Burn the Ships, Touch the Burner, and Behave Like a Baby

Last week, I had the opportunity to attend “Building Trust in a Connected World”, a social media summit put together by the folks at the Women’s Tech Council in Salt Lake City. There were three speakers – Chris Brogan, Julien Smith and Mitch Joel.

While there were some technical issues at the venue and the seats were super uncomfortable, the speakers more than made up for that with their humor and the things that they shared with the group.

Many people have probably heard Mitch Joel’s theme of “Burn the Ships” before. What was interesting to me is how he spoke about us really needing to rethink what marcom looks like in this new online marketing / social media channel.

Other interesting tidbits from Mitch Joel:

  • 81% of holiday shoppers last year read customer reviews.
  • A negative review of a product can actually convert more quickly to a sale vs. a positive review.
  • Especially those working in B2B, should be focusing on who they are getting their message to and not how many. Mitch targets the post on his blog to the six CMOs that he needs to contract with his marketing agency. The fact that others read his blog is an added bonus, but it’s those 6 CMOs that really matter.
  • The average online video is over 4 minutes.
  • Brands must become publishers.
  • While the Bible has been tied to the industrial revolution, it also changed how people could publish their thoughts to the world.
  • Social media / olnine marketing should be a question of “with” and not “instead of” … you need to add it to your traditional marketing channels – not replace traditional marketing.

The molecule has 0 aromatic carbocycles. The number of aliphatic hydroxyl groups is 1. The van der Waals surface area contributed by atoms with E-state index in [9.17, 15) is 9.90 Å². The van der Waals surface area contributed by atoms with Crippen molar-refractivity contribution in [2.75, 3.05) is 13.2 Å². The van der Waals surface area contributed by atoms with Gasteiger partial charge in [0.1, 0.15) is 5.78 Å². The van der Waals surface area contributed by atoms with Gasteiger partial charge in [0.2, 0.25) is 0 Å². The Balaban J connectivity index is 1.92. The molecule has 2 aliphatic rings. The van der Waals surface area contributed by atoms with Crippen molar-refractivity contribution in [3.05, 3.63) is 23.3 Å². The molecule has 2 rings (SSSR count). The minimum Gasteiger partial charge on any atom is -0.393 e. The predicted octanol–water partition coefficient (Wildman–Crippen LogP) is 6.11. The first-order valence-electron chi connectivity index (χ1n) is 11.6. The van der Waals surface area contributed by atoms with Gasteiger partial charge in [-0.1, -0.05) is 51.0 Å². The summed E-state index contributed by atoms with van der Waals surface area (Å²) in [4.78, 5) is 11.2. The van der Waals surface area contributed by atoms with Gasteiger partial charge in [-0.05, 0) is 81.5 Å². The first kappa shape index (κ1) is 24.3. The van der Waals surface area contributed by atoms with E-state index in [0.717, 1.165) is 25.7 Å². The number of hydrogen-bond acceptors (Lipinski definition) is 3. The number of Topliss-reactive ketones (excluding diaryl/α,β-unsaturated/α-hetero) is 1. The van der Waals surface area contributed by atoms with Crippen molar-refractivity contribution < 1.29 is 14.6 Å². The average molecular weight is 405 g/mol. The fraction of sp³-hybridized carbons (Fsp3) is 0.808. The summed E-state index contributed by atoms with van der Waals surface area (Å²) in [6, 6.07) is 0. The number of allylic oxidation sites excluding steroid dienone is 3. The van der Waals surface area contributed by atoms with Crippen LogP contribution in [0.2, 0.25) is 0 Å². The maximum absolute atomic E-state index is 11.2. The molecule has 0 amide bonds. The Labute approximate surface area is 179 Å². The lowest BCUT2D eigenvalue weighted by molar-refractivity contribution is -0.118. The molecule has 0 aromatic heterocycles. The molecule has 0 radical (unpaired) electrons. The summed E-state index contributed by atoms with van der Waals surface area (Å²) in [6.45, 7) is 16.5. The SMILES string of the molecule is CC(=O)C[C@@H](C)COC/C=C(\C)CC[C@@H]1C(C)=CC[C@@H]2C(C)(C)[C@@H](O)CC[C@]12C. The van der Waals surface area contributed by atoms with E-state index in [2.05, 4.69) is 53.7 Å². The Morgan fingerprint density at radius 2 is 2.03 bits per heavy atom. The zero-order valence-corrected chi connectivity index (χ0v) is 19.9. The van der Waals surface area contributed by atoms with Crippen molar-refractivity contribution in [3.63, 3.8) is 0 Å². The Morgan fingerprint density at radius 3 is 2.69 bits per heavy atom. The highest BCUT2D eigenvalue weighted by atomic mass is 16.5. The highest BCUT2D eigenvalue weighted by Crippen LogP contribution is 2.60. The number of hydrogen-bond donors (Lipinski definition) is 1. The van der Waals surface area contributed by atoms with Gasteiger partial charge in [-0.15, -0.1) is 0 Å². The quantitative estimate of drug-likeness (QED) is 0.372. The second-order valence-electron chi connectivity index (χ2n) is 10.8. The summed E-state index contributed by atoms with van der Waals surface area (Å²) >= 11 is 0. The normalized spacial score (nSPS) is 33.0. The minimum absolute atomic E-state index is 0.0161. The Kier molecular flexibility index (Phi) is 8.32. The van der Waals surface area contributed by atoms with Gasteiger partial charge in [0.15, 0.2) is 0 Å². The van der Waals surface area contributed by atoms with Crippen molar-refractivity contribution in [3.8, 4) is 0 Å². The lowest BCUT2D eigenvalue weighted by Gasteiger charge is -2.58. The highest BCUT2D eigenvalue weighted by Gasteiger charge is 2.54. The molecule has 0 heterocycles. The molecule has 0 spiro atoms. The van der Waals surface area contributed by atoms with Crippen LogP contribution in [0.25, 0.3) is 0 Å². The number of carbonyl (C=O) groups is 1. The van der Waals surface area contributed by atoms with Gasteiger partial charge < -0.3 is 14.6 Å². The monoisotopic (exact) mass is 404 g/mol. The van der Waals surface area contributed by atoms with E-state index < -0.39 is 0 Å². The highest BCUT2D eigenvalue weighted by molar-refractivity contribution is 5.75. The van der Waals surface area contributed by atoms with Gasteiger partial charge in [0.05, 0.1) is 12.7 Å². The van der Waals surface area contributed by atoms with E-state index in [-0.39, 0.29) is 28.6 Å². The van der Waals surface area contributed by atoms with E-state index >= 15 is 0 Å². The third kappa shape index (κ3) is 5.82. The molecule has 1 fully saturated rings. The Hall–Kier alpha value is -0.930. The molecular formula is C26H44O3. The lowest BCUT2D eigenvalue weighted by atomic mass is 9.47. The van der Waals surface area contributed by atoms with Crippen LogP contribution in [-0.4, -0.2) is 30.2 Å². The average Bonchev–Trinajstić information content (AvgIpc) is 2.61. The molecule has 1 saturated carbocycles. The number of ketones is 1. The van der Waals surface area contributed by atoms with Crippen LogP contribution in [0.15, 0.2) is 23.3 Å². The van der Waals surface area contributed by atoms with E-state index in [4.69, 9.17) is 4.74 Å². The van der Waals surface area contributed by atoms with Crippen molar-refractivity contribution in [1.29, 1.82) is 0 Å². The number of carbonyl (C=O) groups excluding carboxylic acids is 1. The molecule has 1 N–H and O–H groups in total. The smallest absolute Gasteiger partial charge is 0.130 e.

• One of the best quotes was one that Mitch related about the definition of “bounce rate”: I came, I puked, I left ….
  • If people aren’t talking about your brand, you need to start the conversation. And if no one is commenting or reading your blog, you need to find the top 5 blogs in your industry and actively comment on those blogs.
  • Another great quote: “Don’t write checks with social media that your website can’t cash.”

Mitch was followed by Julien Smith, co-author of Trust Agents. One of Julien’s main themes was that we have to be willing to take risks. As children, we would test things out and some of those tests were good and some of them weren’t. The way we learned that a red hot burner was not and not to be touched was by touching the burner getting hurt.

Other points:

  • It used to be that to get your message out, you had to invest in huge amounts of infrastructure and that you needed a really expensive “toy” to create a channel. Today, having a channel and getting your message out requires virtually no infrastructure and most of the infrastructure out there is free.
  • A great example of someone who created his own channel is the person running the Twitter handle @shitmydadsays. He did it just to be funny and now has over 1.3 million followers and is working with CBS on a TV show.
  • “We laugh at simple things, and simple things bring us together.”
  • Build a network before you need it. The worst time to be building a network is when you’re in a crisis situation or need to get the world out.
  • Studies have shown that the closer you are to the center of your network can determine your happiness.
  • You must consistently work on building your network. Build your tribe around you.
  • It’s all about building social capital and creating a “church” of shared interest.
  • Be part of every conversation. It’s easy to find people with similar interests via search.